There’s a lot to unpack with a band like Oxygen Thief, particularly when it comes to comparing where they started and where they are now, and how that fits into the wider scope of the Xtra Mile roster. What was originally conceived as the artistic sobriquet for Barry Dolan to plough a typically smart and witty singer-songwriter became a full band, and expanded their sound into something more akin to the post-hardcore of the early- and mid-2000s. And that can be telling, especially when, as the early singles from this album have indicated, a band like Reuben, the dearly-missed post-hardcore veterans and Xtra Mile alumni, have clearly been within eyeline. That’s far from a bad thing, but it can lead into a discussion concerning where Oxygen Thief’s own creative impulses lie, and whether or not Confusion Species can muster up enough ideas to become its own thing.

It won’t be a long discussion by any means, as a mere couple of listens into this album is more than enough assurance that Oxygen Thief are making the sort of creative, relevant music that’s always a joy to see, with their influences feeling a little more than a mere canvas but never so intrusive that it prevents them from being their own prospect. It’s actually quite the opposite, especially when most of this album centres around Dolan’s own thoughts and feelings on the state of modern Britain and the divide that been rendered in a post-Brexit landscape. It can all be very tongue in cheek – song titles like Uncommon People and Rubbish Life Is Modern flip the script on Britpop’s notoriously white, male creator-base to lampoon it, and the jab at “blue passports and imperial measures” on Graffiti; Irony; Lists takes aim at just how farcical the Brexit proceedings have turned out – but it’s not as if the serious stuff isn’t there. Suspension Bridge Of Disbelief is Dolan’s lament at the bigoted views of his hometown (and, indeed, the country at large) that have only come out of the woodwork in the past few years, while Lost In The Post- examines the spin-doctoring and manipulation that’s presented an unjust, unhealthy option as the right option to so many. It’s the balance between the political vitriol and a lighter, more humorous touch that makes Confusion Species stand out most though; it’s not dry or hectoring in any way, but still gives the sort of bracing and nuanced commentary that this sort of thing needs to hit hard.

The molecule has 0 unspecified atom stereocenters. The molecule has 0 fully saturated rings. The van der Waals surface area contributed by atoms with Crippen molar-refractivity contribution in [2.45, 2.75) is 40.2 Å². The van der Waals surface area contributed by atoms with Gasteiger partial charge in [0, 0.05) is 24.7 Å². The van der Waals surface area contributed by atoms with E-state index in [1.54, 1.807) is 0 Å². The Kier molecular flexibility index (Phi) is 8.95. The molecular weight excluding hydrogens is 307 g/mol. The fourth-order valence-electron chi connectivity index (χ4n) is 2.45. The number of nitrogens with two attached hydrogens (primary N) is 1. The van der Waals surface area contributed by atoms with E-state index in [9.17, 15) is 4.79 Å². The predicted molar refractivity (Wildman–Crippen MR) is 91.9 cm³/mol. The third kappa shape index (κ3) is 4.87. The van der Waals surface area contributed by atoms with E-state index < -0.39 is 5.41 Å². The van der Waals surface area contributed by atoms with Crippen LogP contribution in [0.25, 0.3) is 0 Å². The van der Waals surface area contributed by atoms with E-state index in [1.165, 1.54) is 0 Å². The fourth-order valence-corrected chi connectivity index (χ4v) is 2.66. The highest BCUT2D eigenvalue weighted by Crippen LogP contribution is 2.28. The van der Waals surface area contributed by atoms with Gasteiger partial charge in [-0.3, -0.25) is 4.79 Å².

Of course, an album so focused on political forcefulness as this is basically nothing without good presentation, and thankfully, Oxygen Thief know how to capture that lightning in a bottle in a way that can sound heavy and imposing, but unfailingly melodic. It’s here where the Reuben comparisons reach their greatest level of validity, with Dolan’s regional accent and timbre sounding very like Jamie Lenman and the penchant for heavier, angular playing being deeply embedded in that same wheelhouse, but it’s not as if it doesn’t work, or it’s a style that’s had any and all mileage totally drained from it. What’s more, none of it feels cynical or deliberately like a lesser imitation; there’s a real meaty bounce and groove to Troublethink and I Used To Be Elephants that feels borderline metallic at times, particularly the latter, while Athiest Dior and Graffiti; Irony; Lists both excel in terms of hook-work, showing a distinctly pop core that works alongside the heavier instrumentation effortlessly. It’s not even like this is all that polished or toned-down either, with a rusty, gnarled guitar tone and unintrusitve production that seriously makes this album feel heavier and more vicious than some metal albums released this year. It can be genuinely impressive at times, not only for the sound that Oxygen Thief are able to produce but how often it works.

Then again, the same could be said for Reuben, arguably crystallising the best possible comparison that could be made between the two. While Reuben pushed what post-hardcore was to its upper limits a decade ago, Oxygen Thief are kind of doing the same here, maybe not to the same magnitude but for results that speak for themselves. It leaves Confusion Species as a remarkably smart, sharp album with a lot to say and a magnetising way of saying it, with nary a dull moment or unfortunate slip-up in sight. To nitpick, they could maybe develop their own sound a bit more, but that’s pretty much the only black mark on an album that comes out of its sonic and thematic battlefields predominantly unscathed.

8/10

For fans of: Reuben, Million Dead, Ducking Punches
Words by Luke Nuttall

‘Confusion Species’ by Oxygen Thief is released on 16th November on Xtra Mile Recordings.

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